[Freedombox-discuss] Let's decentralize: Hardware recommendations

Jonas Smedegaard dr at jones.dk
Tue Nov 3 19:31:11 UTC 2015

Hi f,

Quoting f (2015-11-03 18:53:32)
> A few weeks ago I had the honor to meet a Freedombox developer and now 
> I'm really eager to run an instance of my own.


> As I understand Freedombox runs on any machine that runs Debian.
> Nevertheless I really like the idea of using a single board computer 
> due to its low energy consumption and small form factors (i.e. as 
> recommended on the Freedombox homepage Cubietruck / Cubieboard3).
> Having never used such a device before what are your experiences in 
> terms of performance with these small machines? What do I need to be 
> aware of, especially when running multiple services? As I would like 
> to run / help to get to run the Diaspora app on Freedombox I'm 
> thinking more power (cpu/ram) is probably better than less.

On such tiny boxes you may not only wanna think about performance:

The more performing boxes may(!) also be the more energy-consuming and 
therefore easier getting hot, needing a fan, and therefore noisier (not 
ideal to leave under your bed) and potentially having a shorter 

Different kinds of ARM devices perform different with same amount of 
energy - Allwinner-based boards of same grade (e.g. Cubietruck and LIME2 
both built around Allwinner A20) roughly perform the same, whereas 
Sitara-based ones (like BeagleBone Black) is rumored to do some things 
more efficiently even if superficial specs may seem lower.

Performance may be less important on a server than on a desktop system - 
it might mean more how much stuff you can load concurrently - i.e. 

Also, beware that periferal components may be of different quality 
(remember that you are looking at dirt cheap devices - the manufacturers 
may have stuffed dirt cheap components in there to still earn a living 
even if you didn't want them to).

I strongly believe the LIME2 is currently the best option, but that's 
just my subjective balance between performance, memory, openness and 
other factors.  Here's a re-post of a summary I did few days ago for the 
Hamara Linux folks in India, of why I firmly believe they should stop 
consider Raspberry Pi 2 even though cheaper:

Raspberry Pi 2 Model B:       EUR 32.87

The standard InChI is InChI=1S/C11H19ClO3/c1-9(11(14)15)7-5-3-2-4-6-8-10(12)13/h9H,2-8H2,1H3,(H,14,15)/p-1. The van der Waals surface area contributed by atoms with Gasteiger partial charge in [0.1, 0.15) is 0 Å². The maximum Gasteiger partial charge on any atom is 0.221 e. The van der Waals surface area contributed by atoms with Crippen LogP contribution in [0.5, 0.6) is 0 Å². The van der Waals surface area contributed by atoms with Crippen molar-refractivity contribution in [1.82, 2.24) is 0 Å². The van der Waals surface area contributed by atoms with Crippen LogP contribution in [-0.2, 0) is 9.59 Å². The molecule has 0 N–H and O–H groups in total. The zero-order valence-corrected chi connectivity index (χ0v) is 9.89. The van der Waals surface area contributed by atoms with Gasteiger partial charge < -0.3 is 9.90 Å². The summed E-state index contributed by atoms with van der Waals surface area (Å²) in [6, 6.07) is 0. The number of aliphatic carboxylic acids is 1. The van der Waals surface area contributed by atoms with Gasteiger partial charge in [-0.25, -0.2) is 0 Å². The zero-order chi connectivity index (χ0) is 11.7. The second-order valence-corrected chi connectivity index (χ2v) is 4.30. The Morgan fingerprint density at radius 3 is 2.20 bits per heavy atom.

Raspberry Pi 2 official case: EUR 7.61

OLinuXIno LIME2:              EUR 45
OLinuXIno LIME official case: EUR  5

Difference is ~EUR 10 (INR 723), which gets you...:

 * Bootable - i.e. usable at all - with Debian
   (both require non-free blobs for OpenGL, but rPi to even boot)
 * OSHW - i.e. code to compute board design is openly licensed
   (both are DIY-friendly, but RPi only have schematics released)
 * CPU is generally cheap - price less tied to board popularity
   (both boards are cheap, but rPi rely on special Broadcom deal)
 * Faster CPU for single-threaded code
   (CPU speed is always good, but more cores only sometimes¹)
 * Properly maintained kernel - e.g. upgrades and security-fixes
   (both use recent kernel, but rPi is not in mainline git)
 * Faster ethernet with less CPU load
   (both has ethernet, but rPi is only 100Mbit and USB-based)
 * Integrated support for LiPo battery
   (both are low-voltage, but rPi lack battery charging circuit)
 * Less (~50%) power consumption while idle
   (consumption while running difficult to measure+compare)
 * Faster (theorethically 200%) memory transfer rate
   (both have 1GiB RAM, but rPi is only DDR2)

If price matters more then consider OLinuXIno LIME which has some but 
not all of above benefits but half the memory.

> Also, is the following list still up to date and which one of these 
> machines can you recommend?
> https://wiki.debian.org/FreedomBox/TargetedHardware

Yes, it is actively maintained and believed up-to-date.

That said, I cannot promise it is perfect: it's a wiki so if you spot 
some flaws then please do correct them yourself - don't worry about 
accuracy of your changes: others (including myself) monitor that page 
and will doublecheck any and all edits to it.

> Another thing that is new to me is OpenHardware. What makes open 
> hardware open? The documentation? Anything in particular that I should 
> be aware of?

Please use the more specific term "Open Source Hardware" or OSHW.

OSHW is a definition intended to ensure your ability to "fork" a piece 
of hardware - i.e. pay a different factory to produce identical or 
derived hardware.  Imagine a certain antenna vendor going bankrupt but 
you've created a business soldering their very particulr antenna onto 
spaceships - when you have the "source code" for their hardware, you can 
pay a different vendor to produce identical antennas - and even modify 
them (e.g. if some particular chip inside has gone out of fashion and 
you wanna replace with another than requires different wiring.


"Open Hardware" is a vague term (ab)used to mean several different 
things related to openness of hardware.  Some hardware vendors promote 
their boards as "open" and provide a PDF of their board design - which 
may be good enough to make an identical copy but not enough to fork (is 
it complex to rewire when you don't have the source for _computing_ the 
layout of electrical wiring.

NB! I am *not* an expert in ARM boards, and some of above is hearsay.  
Please do shout if someone reading this spots som bullshit :-)

 - Jonas

 * Jonas Smedegaard - idealist & Internet-arkitekt
 * Tlf.: +45 40843136  Website: http://dr.jones.dk/

 [x] quote me freely  [ ] ask before reusing  [ ] keep private
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